not describe any actual properties of anything. There are no literal sins in
the world because there is no literal God and hence the whole religious
superstructure that would include such categories as sin and evil. Just so, I
now maintain, nothing is literally right or wrong because there is no Morality.
Yet, as with the non-existence of God, we human beings can still discover
plenty of completely-naturally-explainable internal resources for motivating
certain preferences. Thus, enough of us are sufficiently averse to the
molesting of children, and would likely continue to be so if fully informed, to
put it on the books as prohibited and punishable by our society.”

In other words, the only thing which prevents child
sex abuse is social consensus. If that changed, paedophilia could become legal.

Preposterous?

Not
quite. A recent symposium in Baltimore brought together a number
of eminent psychiatrists and psychologists to redress the marginalisation and
stigmatisation of paedophiles. The keynote speaker, Fred Berlin, of Johns Hopkins University, argued in favour
of acceptance of and compassion for “minor-attracted persons” — while at the same time rejecting adult-minor sexual activity. An expert
from the University of Texas argued that diagnostic criteria for mental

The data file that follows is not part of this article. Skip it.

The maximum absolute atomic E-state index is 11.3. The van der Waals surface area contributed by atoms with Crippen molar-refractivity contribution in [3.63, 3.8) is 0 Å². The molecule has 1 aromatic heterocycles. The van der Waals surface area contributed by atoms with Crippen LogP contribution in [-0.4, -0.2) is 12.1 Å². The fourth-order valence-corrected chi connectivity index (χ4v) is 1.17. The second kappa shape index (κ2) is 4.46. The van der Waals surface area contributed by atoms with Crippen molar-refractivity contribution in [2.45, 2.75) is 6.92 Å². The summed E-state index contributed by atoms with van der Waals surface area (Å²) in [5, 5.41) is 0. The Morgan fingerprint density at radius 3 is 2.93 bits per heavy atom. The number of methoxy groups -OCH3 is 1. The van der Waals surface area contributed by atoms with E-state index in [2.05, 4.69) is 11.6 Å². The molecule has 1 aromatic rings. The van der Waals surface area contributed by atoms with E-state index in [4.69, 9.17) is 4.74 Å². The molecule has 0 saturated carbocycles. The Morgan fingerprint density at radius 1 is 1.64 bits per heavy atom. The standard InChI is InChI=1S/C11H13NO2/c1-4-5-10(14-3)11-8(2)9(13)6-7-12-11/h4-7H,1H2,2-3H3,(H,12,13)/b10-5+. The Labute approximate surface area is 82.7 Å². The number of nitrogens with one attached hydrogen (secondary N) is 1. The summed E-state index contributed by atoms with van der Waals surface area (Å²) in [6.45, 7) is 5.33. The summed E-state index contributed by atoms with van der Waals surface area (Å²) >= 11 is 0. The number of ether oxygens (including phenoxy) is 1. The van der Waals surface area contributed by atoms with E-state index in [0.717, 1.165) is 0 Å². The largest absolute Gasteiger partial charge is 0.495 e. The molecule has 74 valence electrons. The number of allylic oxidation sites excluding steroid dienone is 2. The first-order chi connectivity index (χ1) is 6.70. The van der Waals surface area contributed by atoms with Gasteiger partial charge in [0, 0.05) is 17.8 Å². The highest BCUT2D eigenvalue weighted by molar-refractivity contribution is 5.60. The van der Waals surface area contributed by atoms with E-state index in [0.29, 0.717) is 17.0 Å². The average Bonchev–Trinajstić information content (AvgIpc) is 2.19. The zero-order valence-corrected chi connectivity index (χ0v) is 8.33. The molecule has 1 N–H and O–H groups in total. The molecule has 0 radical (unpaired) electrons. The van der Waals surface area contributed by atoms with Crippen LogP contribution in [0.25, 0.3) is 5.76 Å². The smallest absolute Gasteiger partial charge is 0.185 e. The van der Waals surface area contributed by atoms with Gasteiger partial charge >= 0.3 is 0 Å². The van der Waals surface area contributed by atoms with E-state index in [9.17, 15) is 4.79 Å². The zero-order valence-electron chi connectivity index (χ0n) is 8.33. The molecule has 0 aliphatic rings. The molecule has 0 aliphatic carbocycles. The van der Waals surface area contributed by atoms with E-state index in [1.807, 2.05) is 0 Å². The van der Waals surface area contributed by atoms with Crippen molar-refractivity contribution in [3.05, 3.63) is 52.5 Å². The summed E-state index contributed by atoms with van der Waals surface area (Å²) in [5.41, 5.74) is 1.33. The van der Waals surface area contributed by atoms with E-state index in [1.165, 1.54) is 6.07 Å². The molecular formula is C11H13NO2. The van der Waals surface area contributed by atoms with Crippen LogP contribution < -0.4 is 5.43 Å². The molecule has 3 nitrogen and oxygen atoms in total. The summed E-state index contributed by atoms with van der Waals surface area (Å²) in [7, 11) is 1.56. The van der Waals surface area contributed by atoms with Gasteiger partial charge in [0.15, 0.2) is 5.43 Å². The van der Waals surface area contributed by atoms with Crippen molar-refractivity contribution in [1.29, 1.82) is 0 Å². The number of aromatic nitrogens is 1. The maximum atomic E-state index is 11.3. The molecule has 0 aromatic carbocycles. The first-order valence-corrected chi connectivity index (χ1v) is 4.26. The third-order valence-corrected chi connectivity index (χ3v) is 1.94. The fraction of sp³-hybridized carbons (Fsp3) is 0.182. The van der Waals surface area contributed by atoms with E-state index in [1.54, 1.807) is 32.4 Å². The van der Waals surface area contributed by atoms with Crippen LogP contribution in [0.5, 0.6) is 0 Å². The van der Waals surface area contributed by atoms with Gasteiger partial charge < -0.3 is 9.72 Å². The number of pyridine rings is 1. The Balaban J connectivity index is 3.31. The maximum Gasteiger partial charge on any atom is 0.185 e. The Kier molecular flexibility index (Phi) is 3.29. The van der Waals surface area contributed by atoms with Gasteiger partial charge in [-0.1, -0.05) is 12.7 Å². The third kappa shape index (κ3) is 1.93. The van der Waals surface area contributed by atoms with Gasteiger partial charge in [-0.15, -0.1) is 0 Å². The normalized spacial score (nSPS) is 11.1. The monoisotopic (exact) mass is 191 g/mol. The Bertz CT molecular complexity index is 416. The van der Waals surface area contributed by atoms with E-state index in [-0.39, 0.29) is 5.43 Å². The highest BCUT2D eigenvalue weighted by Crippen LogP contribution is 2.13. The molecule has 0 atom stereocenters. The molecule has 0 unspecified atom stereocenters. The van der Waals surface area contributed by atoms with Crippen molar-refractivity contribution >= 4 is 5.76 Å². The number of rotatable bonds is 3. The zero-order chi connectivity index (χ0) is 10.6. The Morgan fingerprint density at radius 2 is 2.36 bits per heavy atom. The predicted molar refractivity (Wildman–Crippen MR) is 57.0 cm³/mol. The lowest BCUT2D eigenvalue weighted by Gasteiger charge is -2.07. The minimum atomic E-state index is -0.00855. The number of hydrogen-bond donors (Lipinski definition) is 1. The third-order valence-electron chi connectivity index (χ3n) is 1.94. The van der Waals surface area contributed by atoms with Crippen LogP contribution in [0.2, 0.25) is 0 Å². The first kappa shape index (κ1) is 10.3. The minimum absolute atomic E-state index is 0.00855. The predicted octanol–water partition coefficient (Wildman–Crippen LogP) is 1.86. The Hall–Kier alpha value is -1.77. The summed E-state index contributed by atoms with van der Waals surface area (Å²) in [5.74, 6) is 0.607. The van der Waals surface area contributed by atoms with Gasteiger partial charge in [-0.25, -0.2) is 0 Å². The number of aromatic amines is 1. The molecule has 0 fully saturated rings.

disorders should not be based on concepts of vice since such concepts are
subject to shifting social attitudes and doing so diverts mental-health
professionals from their role as healers.

The
aim of the symposium was to pressure the American Psychiatric Association into changing its standards on
paedophiles in the new edition of its bible, the Diagnostic and Statistical Manual of Mental Disorders. If they
succeed, the odds on the legalisation (with due safeguards) of paedophilia will
shorten.

It is to Professor Marks’s credit that he is completely honest about his
conversion to amoralism. In his theory the consequences of a world set adrift
from religion are laid bare. Didn’t Dostoevsky write, “If God did not exist, everything would
be permitted”?


Michael Cook is editor of MercatorNet.

Michael Cook

Michael Cook is the editor of MercatorNet.